Back in August, a reader asked if it was possible to have Gmail automatically delete daily deal meals 24 hours after they arrived. That wasn't an option at the time, but a new search option for Gmail means it's now possible. Here's how.
Tagged With filter
Almost three years ago now, Senator Stephen Conroy stepped up to the plate to deliver a bold new vision. A vision of a filtered, "safer" internet. The plan was met by hostility from internet rights activists, poiticians, internet users, internet service providers and interest groups alike. Tonight, however, the Labor government's proposed mandatory internet filter is dead.
We've known since mid-year that the ludicrous Internet filter concept was on the backburner pending a classification review. Based on current plans, that means there'll probably be no chance to introduce it before 2013.
Remember that poll we featured a week or so ago asking if you'd vote for a party which supports the Labor Internet filter? Having run on 17 Australian technology sites, the poll is now closed and the results are clear: virtually no-one wants to vote for the filter.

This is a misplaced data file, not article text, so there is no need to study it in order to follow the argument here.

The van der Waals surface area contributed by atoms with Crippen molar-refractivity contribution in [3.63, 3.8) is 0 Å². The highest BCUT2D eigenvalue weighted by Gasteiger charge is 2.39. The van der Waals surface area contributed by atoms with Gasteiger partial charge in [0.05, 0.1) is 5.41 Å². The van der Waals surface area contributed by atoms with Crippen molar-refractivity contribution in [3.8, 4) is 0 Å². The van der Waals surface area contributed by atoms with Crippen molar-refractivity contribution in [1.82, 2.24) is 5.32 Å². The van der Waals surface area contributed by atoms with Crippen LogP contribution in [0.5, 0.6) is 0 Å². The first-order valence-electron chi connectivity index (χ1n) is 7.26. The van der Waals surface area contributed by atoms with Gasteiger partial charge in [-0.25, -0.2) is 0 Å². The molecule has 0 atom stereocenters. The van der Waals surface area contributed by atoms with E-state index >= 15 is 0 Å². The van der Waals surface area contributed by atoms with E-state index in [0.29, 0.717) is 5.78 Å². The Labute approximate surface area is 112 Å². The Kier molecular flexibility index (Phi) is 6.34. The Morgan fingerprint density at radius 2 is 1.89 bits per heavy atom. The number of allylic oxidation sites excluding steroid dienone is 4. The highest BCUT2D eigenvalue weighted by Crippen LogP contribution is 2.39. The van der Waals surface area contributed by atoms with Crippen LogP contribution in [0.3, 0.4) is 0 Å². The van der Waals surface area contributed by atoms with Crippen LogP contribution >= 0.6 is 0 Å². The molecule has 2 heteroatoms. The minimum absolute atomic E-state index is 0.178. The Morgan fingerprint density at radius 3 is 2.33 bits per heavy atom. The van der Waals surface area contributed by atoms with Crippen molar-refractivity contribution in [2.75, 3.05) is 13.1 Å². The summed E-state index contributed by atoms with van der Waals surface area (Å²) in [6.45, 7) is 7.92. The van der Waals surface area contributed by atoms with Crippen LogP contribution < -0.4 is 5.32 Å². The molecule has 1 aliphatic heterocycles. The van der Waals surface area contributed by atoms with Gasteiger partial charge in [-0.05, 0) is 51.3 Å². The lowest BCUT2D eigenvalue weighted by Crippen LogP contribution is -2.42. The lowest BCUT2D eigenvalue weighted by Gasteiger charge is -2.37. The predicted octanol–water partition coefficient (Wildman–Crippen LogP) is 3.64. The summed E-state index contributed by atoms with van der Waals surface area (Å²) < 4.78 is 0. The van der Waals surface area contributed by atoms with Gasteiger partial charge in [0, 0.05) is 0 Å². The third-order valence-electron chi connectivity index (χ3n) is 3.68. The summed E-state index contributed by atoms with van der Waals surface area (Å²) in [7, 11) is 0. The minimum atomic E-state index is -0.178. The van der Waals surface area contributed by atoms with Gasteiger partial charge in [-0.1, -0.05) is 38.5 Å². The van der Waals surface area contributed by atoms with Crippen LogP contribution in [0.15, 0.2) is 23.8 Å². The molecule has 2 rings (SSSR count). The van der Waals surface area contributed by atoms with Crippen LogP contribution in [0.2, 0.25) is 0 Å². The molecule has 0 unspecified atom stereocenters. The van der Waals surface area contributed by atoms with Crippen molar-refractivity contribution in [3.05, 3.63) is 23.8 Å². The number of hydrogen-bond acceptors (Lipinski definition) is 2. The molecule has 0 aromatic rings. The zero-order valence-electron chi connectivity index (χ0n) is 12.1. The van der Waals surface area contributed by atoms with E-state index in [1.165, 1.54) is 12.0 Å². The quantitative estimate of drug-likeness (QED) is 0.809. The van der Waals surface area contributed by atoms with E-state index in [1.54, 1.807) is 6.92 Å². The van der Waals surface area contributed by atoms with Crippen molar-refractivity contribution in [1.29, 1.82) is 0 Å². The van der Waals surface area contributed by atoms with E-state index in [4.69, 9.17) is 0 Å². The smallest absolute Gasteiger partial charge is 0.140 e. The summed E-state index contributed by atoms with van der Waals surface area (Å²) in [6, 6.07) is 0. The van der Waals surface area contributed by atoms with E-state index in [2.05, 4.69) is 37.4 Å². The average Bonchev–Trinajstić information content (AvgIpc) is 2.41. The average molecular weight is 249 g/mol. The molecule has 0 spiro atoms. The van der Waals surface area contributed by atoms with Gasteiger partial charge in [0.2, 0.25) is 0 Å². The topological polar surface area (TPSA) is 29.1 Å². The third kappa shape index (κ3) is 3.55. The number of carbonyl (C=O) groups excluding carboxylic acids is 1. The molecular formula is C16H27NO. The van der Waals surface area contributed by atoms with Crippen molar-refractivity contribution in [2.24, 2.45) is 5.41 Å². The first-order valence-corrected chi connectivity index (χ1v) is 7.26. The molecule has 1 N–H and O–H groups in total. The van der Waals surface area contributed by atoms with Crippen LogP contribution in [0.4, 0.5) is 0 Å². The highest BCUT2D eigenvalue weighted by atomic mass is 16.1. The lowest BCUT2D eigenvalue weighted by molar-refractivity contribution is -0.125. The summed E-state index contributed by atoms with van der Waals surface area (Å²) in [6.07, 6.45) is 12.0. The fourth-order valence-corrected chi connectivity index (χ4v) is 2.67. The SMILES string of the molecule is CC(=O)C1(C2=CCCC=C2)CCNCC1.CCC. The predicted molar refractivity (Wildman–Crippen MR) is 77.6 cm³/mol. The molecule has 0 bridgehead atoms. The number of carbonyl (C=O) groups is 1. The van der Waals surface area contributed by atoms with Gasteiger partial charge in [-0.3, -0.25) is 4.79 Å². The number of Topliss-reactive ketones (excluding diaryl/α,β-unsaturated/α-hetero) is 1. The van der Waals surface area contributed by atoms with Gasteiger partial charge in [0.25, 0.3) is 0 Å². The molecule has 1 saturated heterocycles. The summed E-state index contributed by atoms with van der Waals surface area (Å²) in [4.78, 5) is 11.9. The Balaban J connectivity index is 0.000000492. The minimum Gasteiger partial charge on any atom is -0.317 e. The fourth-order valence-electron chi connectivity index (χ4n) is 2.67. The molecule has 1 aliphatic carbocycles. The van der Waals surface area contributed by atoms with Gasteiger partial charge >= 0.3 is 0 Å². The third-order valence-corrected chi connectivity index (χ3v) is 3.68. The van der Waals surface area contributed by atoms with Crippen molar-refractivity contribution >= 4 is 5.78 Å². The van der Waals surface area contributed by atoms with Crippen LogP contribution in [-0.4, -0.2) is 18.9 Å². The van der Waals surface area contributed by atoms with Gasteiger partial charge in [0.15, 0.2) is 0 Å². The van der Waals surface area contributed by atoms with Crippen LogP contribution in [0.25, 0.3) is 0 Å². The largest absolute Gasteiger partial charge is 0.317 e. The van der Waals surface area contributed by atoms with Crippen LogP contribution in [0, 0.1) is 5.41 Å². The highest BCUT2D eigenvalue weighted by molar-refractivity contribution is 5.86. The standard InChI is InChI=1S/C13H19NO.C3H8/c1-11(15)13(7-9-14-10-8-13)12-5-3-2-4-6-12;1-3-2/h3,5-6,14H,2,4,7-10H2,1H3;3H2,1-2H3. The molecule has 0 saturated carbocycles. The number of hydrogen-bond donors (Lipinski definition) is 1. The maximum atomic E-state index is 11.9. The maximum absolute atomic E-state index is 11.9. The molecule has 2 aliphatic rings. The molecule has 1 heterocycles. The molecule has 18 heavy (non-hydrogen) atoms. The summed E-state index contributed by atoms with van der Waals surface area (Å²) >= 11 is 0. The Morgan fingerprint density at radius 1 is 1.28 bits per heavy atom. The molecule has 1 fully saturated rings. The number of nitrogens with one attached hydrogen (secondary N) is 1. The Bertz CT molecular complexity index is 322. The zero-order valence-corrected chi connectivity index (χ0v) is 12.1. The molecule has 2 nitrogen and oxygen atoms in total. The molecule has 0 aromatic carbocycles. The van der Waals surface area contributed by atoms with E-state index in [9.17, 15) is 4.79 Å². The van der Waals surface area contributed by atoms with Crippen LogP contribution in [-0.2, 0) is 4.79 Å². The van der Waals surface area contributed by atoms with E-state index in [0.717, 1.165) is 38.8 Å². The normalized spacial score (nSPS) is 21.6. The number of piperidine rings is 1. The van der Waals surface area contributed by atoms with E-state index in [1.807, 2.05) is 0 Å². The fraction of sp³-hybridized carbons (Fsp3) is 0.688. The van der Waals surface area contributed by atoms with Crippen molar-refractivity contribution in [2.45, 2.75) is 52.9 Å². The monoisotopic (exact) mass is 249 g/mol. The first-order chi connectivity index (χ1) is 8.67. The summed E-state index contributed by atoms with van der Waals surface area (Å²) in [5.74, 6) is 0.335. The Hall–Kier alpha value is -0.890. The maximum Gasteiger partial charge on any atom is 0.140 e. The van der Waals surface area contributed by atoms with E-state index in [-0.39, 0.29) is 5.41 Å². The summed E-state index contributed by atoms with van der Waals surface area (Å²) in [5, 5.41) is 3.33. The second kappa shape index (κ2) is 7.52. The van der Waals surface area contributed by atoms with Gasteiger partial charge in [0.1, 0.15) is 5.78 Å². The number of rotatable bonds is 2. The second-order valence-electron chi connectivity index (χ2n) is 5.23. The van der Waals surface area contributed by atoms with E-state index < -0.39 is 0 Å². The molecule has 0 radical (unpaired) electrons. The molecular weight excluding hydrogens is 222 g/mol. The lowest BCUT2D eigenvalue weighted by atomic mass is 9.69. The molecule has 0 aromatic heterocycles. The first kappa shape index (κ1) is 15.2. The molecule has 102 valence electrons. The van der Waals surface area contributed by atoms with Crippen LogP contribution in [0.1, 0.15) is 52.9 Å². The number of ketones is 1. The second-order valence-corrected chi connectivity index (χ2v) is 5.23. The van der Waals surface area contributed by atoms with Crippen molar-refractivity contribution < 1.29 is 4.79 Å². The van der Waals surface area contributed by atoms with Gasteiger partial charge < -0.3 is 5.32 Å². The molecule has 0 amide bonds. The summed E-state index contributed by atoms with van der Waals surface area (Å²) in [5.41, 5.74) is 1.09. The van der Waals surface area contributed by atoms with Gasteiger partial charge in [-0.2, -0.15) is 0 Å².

Despite being deferred, mandatory filtering remains a key government policy and one that's likely to feature heavily in tech-centric discussions of the forthcoming election. But will it make a difference to your vote?
Now that Optus has joined the government's controversial mandatory Web filtering trial , a lot more people are potentially going to be included than with the original list of small ISPs. But with Optus offering an opt-out option, the question arises: should you say yes or no if you get asked to participate?
Besieged by spam, reader Nick writes in: You know how so many spam messages have Chinese or Russian writing in them? Well, what if one sets up a filter in Gmail to remove all messages containing common Chinese or Russian words? I'm trying to do that now, except I don't know Mandarin for "the" — I'm just finding short words. An undocumented Gmail advanced search operator lets you narrow down messages by language—using lang:Chinese for example—but several readers report the results are inconsistent and often imperfect. Do you filter email based on language? How do you do it? Help Nick out in the comments.